Lawsuit claims Boulder Valley failed to meet the needs of students with special needs

Coronavirus

BOULDER, Colo. (KDVR) — A class action lawsuit has been filed against the Boulder Valley School District claiming that thousands of students with special needs were not given the proper opportunity to learn during the past few months of the COVID-19 pandemic.

The lawsuit, filed by Igor Raykin, of the law firm of Kishinevsky & Raykin on behalf of two students, claims that the district, by not offering full-time in-person learning for its 3,700 students with special needs, failed to fulfil it’s obligations under the Individuals with Disabilities Education Act.

“Special needs children have unique circumstances that make online learning highly ineffective for them – especially for those kids who are severely impacted. Many special needs kids have gone without services for months,” Raykin said in a release announcing the lawsuit.

According to the lawsuit, students with special needs represent 12% of the student population and if all of them were to return to in-person learning the district would still be able to meet social distancing requirements.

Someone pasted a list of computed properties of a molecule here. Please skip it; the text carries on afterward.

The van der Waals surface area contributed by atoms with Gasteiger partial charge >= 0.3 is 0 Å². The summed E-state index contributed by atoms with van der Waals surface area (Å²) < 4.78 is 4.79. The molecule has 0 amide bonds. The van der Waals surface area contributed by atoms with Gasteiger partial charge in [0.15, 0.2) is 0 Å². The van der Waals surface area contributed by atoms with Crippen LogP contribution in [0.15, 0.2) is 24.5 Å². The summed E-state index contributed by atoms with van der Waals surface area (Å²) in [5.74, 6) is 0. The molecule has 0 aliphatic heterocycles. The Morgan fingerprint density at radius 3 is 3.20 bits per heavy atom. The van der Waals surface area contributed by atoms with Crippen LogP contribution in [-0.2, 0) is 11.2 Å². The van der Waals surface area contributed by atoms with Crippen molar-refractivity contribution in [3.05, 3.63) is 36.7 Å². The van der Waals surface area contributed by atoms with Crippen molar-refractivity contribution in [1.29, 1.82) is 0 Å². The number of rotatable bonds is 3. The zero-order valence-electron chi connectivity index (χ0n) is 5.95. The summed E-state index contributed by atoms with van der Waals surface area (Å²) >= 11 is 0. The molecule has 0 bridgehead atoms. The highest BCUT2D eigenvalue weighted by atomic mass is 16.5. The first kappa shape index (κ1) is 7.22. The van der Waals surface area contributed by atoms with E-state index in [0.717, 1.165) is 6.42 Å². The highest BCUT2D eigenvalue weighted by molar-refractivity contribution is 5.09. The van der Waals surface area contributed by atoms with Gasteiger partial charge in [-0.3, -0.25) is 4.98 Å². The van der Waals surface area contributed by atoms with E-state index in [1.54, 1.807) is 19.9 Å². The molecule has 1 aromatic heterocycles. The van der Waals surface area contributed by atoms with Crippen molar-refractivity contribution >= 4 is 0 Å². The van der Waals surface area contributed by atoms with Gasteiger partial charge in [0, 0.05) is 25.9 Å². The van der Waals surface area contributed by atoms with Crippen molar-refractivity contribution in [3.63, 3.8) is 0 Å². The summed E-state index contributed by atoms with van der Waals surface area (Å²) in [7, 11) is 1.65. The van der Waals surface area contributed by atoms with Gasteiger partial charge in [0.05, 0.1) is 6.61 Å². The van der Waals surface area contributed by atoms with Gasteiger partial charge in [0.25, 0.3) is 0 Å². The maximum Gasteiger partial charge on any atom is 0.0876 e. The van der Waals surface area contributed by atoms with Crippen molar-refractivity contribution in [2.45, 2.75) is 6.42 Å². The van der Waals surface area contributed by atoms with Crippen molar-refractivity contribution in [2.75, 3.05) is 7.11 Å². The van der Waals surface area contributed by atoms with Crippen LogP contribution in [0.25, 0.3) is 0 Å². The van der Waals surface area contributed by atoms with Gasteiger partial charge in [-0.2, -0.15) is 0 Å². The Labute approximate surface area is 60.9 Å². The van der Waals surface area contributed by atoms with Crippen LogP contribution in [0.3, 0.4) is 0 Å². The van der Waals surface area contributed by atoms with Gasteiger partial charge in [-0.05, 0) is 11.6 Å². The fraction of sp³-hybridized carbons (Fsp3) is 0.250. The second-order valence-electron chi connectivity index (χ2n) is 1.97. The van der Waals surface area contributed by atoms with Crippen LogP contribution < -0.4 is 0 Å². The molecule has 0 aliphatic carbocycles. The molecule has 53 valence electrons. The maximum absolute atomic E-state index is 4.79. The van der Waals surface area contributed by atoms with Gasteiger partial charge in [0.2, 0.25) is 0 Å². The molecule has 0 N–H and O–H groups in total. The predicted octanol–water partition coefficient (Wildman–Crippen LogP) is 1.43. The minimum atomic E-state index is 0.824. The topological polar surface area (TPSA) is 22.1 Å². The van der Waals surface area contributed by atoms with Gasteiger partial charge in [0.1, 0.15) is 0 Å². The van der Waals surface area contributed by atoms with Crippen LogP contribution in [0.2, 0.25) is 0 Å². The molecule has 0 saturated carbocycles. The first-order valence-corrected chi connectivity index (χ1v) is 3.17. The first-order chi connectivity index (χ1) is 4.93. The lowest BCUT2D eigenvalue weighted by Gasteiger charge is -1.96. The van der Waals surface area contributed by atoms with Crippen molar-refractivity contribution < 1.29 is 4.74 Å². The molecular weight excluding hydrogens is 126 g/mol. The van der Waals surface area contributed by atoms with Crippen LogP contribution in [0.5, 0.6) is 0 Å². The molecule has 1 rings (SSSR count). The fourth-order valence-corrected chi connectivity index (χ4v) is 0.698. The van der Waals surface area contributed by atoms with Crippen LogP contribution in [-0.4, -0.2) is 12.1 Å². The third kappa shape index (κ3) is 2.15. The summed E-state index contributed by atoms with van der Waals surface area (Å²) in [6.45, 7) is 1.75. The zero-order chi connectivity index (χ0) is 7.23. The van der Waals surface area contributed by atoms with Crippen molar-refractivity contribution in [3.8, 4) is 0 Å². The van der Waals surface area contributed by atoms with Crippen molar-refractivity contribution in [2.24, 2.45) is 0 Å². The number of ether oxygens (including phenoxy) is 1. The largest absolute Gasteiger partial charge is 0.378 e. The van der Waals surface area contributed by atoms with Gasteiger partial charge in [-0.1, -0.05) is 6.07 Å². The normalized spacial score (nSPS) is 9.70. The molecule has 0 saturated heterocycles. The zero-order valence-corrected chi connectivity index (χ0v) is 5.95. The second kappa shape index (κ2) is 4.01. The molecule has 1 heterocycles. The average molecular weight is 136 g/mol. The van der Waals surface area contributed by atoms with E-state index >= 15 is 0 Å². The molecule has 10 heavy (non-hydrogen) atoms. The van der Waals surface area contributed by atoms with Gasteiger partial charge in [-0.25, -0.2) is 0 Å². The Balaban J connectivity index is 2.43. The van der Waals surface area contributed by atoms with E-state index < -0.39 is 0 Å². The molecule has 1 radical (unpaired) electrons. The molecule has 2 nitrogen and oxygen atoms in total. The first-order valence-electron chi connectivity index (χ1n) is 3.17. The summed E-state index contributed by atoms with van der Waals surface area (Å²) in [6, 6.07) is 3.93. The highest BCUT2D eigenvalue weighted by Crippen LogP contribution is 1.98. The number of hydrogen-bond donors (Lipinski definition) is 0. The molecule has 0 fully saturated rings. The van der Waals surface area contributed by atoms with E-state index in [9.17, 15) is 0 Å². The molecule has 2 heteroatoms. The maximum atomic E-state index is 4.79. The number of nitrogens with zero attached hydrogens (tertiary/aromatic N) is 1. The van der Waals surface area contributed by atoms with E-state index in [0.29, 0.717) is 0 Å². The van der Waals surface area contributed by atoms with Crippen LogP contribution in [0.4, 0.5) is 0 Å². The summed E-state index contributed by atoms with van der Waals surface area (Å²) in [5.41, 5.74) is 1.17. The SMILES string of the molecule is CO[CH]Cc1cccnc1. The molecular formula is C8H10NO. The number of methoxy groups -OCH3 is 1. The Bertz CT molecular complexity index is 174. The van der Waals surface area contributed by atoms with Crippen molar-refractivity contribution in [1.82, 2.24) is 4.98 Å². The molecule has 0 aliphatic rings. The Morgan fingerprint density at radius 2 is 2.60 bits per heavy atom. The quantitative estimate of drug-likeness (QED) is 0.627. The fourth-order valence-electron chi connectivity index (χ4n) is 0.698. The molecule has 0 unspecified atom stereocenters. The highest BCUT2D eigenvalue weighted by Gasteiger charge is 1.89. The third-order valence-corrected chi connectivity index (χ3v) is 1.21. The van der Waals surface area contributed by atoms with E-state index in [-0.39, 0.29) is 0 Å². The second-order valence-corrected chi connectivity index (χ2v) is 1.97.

However, the lawsuit continues, parents of students with special needs would not be required to send their children to school. Implying that the number of students with special needs opting for full-time in-person learning would be lower than 3,700.

Boulder Valley School District sent The Problem Solvers the following statement:

The Boulder Valley School District has been working exceptionally hard to serve all of its 31,000 students, including those with special needs, during this crisis situation. We understand for many families the pandemic and its impact on schools has been extremely challenging. 

BVSD has outlined its plans, including for students with disabilities, in its Back Together BVSD reintroduction plan.

BVSD has been in the process of returning students to in-person learning, after several months of remote learning. During Phase 2+, which began at the end of September, students have returned in a staggered and differentiated approach, which has prioritized our most impacted students, including those in our intensive special education programs.

BVSD remains dedicated to providing students with special needs with a free appropriate public education as part of its mission to create challenging, meaningful and engaging learning opportunities so that all children thrive and are prepared for successful, civically engaged lives.

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